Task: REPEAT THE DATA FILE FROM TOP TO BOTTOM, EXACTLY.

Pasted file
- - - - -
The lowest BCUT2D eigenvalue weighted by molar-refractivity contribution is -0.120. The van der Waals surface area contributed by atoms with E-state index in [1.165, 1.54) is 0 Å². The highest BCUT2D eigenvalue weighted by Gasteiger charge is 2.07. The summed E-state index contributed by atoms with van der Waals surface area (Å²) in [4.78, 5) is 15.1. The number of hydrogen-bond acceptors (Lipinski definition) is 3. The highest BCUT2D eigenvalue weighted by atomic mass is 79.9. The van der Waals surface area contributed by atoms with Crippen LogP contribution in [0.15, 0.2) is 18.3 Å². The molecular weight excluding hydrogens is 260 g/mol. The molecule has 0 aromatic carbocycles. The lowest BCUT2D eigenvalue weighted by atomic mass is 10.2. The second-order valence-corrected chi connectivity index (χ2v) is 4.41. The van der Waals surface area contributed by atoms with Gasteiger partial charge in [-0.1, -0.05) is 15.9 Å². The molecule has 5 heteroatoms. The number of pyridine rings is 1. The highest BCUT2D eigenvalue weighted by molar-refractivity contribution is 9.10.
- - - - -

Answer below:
The lowest BCUT2D eigenvalue weighted by molar-refractivity contribution is -0.120. The van der Waals surface area contributed by atoms with E-state index in [1.165, 1.54) is 0 Å². The highest BCUT2D eigenvalue weighted by Gasteiger charge is 2.07. The summed E-state index contributed by atoms with van der Waals surface area (Å²) in [4.78, 5) is 15.1. The number of hydrogen-bond acceptors (Lipinski definition) is 3. The highest BCUT2D eigenvalue weighted by atomic mass is 79.9. The van der Waals surface area contributed by atoms with Crippen LogP contribution in [0.15, 0.2) is 18.3 Å². The molecular weight excluding hydrogens is 260 g/mol. The molecule has 0 aromatic carbocycles. The lowest BCUT2D eigenvalue weighted by atomic mass is 10.2. The second-order valence-corrected chi connectivity index (χ2v) is 4.41. The van der Waals surface area contributed by atoms with Gasteiger partial charge in [-0.1, -0.05) is 15.9 Å². The molecule has 5 heteroatoms. The number of pyridine rings is 1. The highest BCUT2D eigenvalue weighted by molar-refractivity contribution is 9.10.